Thursday, the Australian parliament declared that Muslim women wearing burqas, when visiting the parliament building, will now be required to sit inside enclosed glass galleries – for national security reasons, obviously. Australia’s prime minster has since asked parliament to “rethink” their position, but in the meantime, passionate people on both sides of the issue took to Twitter to weigh in. A common refrain in the discussion was that burqas were like any other type of religious garb – like habits, for instance, and hence the tweets.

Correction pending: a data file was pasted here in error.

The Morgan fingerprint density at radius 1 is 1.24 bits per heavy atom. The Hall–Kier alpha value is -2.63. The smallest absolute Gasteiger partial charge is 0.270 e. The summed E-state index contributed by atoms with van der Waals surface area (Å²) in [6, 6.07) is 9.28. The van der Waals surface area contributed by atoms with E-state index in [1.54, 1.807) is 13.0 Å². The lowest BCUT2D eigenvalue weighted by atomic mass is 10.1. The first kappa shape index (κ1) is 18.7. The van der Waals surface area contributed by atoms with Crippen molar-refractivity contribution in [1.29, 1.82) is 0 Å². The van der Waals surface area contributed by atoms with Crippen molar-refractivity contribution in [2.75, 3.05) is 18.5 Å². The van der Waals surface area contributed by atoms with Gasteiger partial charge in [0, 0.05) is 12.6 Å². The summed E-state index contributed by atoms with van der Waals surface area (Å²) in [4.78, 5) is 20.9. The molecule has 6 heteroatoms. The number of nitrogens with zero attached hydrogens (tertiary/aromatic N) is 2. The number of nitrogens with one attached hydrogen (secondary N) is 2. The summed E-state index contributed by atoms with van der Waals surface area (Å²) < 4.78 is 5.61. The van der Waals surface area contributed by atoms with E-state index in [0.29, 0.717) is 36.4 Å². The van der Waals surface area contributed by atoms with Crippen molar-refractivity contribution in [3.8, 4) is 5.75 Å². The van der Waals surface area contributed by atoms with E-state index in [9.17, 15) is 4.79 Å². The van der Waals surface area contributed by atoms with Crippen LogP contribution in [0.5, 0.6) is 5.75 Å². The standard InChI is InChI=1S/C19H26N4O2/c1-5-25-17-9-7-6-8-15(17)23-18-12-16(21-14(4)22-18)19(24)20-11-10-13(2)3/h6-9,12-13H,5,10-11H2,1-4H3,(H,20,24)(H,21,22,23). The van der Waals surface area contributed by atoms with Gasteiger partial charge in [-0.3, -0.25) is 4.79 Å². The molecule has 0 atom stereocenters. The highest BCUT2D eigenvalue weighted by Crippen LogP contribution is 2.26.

What women and girls wear is a multilayered topic, even more so when those women and girls are part of a particular religious tradition. In these instances, we use a woman’s clothing to determine how devout she is, how virginal she is and – once she’s married – how maternal she is. Now, in Australia, a Muslim woman’s clothing is being used to determine how likely she is to be a terrorist.
In the secular arena, we’ve made some progress on this front; we’re at least having discussions about how what a woman is wearing is not an invitation to rape – and some people even seem to believe it. But when it comes to religious clothing, I think we’re slightly more myopic. Not all of us, certainly. But a lot of us.